My best advice is to check out and stake them out BEFORE it snows...find the hazards, the driveway edges, locate your push-off zones, the stupid rocks that people put at the corners of their apron and come up with a general plan of how you would plow it. One of the main things is to plan ahead...don't leave a wall of snow where you'll need to push the snow from the next storm. Also, push away from the building the best you can...you not only don't want it melting near the building, but large berms of snow can be a problem for emergency responders...fire/ambulance and that type of thing. One of the most dangerous/vulnerable times is when you're out at the apron with your truck half in the road trying to push back the corners just to get into the driveway...now that I have a V plow it's not much of a problem...but with a straight blade it can be. Another thing is, get a routine down as far as when you shift and when you adjust your plow...nothing worse than thinking you're in reverse and hitting the gas and finding out that you're in drive and just bought a garage door....do it the same way every time. And one more thing...watch the mailbox for the neighbor across the street...they tend to get a little upset when you back over it, hehe.
 

KeystoneLawn&Landscaping

LawnSite Senior Member
Location
Erie, PA
Well...I plow mostly residentials and I do just fine with a truck.

My best advice is to check out and stake them out BEFORE it snows...find the hazards, the driveway edges, locate your push-off zones, the stupid rocks that people put at the corners of their apron and come up with a general plan of how you would plow it. One of the main things is to plan ahead...don't leave a wall of snow where you'll need to push the snow from the next storm. Also, push away from the building the best you can...you not only don't want it melting near the building, but large berms of snow can be a problem for emergency responders...fire/ambulance and that type of thing. One of the most dangerous/vulnerable times is when you're out at the apron with your truck half in the road trying to push back the corners just to get into the driveway...now that I have a V plow it's not much of a problem...but with a straight blade it can be. Another thing is, get a routine down as far as when you shift and when you adjust your plow...nothing worse than thinking you're in reverse and hitting the gas and finding out that you're in drive and just bought a garage door....do it the same way every time. And one more thing...watch the mailbox for the neighbor across the street...they tend to get a little upset when you back over it, hehe.
Good response. I do 99% residential. IMO, the best thing to have when doing residentials is a back drag blade. Get a nice cut when going in reverse. My drives are perfect when I leave, no packed snow.
 

Darryl G

Inactive
I don't have a backdrag edge. My Boss V does pretty well backdragging (it's heavy and steep attack angle) but there are some snows that I just can't backdrag at all...I'm down on the shore and we get some heavy wet snows that compact to ice if you so much as look at it. I've found that for places like in front of the garage door, I can sometimes push the snow forward first, then pick up the plow, go over it, drop it in front of the pile and then backdrag it. But sometimes I just leave it and break out the snowblower....depends on the storm.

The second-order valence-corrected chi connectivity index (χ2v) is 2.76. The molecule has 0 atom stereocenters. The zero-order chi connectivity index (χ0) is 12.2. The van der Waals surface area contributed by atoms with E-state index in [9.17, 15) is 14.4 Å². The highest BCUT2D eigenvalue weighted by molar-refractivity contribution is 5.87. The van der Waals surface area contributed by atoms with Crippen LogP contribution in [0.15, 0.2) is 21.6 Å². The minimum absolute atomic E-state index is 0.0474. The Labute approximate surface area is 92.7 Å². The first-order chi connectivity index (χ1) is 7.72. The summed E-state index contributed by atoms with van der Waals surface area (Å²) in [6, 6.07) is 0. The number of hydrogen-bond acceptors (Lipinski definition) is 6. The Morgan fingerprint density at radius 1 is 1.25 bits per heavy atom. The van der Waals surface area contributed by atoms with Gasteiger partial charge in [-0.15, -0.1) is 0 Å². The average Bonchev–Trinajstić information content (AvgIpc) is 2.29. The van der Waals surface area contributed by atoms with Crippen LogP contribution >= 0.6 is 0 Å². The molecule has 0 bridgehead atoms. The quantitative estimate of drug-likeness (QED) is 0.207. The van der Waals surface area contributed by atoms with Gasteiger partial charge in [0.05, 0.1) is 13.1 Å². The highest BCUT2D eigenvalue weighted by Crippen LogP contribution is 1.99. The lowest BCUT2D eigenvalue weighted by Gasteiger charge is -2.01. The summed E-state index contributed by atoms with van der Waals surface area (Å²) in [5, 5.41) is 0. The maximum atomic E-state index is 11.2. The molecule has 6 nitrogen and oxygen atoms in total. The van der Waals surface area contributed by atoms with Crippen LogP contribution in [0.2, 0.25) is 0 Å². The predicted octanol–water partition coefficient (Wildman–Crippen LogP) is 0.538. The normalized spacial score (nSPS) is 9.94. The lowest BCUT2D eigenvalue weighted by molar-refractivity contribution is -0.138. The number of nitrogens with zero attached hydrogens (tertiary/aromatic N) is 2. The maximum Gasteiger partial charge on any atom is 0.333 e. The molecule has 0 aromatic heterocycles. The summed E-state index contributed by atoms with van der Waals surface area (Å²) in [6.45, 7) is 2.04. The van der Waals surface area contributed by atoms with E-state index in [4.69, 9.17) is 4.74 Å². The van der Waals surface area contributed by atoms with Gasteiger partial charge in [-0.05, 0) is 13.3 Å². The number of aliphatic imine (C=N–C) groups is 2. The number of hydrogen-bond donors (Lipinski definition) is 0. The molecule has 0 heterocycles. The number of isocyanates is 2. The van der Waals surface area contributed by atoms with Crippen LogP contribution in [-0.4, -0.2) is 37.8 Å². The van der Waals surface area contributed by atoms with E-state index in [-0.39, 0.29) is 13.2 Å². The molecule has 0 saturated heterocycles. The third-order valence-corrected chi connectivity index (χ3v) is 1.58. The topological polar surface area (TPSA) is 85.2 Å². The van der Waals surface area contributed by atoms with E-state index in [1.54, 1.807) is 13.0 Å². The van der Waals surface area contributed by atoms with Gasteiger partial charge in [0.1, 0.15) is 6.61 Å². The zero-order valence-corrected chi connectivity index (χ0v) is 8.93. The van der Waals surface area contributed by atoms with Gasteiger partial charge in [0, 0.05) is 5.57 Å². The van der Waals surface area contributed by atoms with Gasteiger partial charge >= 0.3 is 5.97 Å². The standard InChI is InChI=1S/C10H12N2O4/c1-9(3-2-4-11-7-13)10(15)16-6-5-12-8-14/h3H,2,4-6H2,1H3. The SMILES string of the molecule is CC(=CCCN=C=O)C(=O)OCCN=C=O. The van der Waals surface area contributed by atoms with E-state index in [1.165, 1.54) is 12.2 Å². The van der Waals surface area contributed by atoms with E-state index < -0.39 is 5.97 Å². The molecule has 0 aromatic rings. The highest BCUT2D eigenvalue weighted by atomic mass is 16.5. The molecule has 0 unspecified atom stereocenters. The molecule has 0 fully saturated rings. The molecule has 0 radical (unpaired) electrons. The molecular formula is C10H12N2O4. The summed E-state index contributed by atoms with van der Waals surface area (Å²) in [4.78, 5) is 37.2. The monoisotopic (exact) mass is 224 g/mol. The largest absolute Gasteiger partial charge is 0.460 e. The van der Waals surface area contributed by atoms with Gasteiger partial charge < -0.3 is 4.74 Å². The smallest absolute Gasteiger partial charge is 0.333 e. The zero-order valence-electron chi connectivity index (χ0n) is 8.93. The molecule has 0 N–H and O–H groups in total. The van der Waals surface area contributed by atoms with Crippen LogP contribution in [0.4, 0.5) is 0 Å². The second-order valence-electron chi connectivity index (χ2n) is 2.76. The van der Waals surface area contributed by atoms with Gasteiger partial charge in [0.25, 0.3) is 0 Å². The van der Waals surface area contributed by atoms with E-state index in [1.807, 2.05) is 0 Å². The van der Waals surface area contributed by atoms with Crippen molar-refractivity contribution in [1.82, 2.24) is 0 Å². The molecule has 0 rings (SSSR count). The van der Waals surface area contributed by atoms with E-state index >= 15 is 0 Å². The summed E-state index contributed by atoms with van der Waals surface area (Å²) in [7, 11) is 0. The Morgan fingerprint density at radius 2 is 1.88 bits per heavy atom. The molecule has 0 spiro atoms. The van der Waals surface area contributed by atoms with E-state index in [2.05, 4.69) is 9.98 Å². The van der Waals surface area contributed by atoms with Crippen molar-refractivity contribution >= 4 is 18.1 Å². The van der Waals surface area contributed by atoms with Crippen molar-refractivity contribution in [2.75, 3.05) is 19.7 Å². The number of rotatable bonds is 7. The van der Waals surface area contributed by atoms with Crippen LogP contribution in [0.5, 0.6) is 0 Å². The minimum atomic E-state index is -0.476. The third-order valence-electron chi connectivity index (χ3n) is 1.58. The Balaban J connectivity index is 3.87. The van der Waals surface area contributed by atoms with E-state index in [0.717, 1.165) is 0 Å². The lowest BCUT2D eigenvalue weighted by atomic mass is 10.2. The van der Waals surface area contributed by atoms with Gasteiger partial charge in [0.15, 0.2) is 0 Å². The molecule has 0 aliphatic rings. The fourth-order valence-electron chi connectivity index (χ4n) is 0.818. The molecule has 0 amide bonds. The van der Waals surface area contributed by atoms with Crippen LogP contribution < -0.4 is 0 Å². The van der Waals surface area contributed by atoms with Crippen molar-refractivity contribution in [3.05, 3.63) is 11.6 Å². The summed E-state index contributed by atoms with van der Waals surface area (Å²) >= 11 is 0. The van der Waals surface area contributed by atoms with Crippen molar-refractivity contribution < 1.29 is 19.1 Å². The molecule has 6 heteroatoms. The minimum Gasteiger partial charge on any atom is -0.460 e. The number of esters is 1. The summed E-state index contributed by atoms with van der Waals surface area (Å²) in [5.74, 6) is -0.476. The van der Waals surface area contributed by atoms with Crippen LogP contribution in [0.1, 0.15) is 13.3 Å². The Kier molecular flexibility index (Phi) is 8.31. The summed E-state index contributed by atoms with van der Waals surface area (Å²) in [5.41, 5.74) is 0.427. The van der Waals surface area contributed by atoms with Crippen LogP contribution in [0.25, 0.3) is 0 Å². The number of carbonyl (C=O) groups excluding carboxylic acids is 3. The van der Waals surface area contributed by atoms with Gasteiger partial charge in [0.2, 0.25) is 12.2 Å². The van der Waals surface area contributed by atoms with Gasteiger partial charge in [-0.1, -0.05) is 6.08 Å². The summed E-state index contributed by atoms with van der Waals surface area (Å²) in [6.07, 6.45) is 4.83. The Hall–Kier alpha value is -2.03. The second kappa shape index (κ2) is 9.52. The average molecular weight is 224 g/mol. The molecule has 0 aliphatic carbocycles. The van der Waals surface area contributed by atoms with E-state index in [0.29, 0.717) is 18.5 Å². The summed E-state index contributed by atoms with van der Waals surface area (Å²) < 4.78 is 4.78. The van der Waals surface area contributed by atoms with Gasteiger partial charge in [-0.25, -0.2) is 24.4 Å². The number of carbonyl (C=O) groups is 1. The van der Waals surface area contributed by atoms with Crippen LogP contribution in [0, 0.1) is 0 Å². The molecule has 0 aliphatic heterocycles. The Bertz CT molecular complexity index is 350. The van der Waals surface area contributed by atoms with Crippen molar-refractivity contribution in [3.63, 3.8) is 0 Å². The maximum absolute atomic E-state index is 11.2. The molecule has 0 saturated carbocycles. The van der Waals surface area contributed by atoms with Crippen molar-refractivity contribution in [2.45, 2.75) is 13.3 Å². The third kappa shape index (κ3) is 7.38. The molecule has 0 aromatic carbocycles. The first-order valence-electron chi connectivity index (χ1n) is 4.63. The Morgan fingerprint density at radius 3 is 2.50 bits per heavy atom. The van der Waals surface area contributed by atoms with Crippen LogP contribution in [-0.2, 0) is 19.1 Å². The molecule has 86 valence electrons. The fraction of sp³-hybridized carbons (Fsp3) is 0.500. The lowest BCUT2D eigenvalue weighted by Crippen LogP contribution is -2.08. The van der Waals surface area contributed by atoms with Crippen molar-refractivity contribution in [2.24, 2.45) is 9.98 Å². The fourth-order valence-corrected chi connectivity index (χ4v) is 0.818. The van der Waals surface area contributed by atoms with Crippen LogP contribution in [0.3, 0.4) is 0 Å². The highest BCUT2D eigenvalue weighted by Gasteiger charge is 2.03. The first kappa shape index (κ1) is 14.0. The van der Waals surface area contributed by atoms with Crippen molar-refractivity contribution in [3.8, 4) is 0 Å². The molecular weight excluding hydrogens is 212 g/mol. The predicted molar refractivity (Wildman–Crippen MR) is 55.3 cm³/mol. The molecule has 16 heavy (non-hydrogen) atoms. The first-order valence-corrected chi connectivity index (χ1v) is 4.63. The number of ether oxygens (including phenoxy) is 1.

yardguy28

LawnSite Platinum Member
i just got a plow for my truck last season. a boss 8' super duty.

here are my thoughts.

i plow all my driveways with it. even the small one's. if they are small i usually back drag the whole drive way. the longer one's i can back into and push the snow out then back drag whats around the garage.

in my experience so far i have never had a problem plowing a small driveway. they always come clean.

the only time the snow blower is unloaded is for the walkways.

i do think it is something you have to teach yourself. i know i did. no one even told me how to operate my plow once it was hooked up the truck and until the first snow i used it, i had NEVER used one before. my buddy did "show" me how he does neighborhood additions by putting an employee of his in my truck. first him behind the wheel then me. but that was after i had already done half a dozen snow removals for all my clients.

they do recommend to get some momentum going before you drop the blade but i don't see that being possbile on residential driveways.

i think the way you harm your tranny is by all the forward/reverse, not by not building up speed before you drop the blade. thats why i think i am primarely going to stick with residential driveways. not nearly as much forward/reverse. and i disagree with the statement made anyone who knows what they are talking will not do a residential driveway unless its commercial size with a snow plow. in my neck of the woods thats about all people use for residential driveways of any kind is a snow plow.

before i got my snow plow i was one of the few who did them with snow blowers.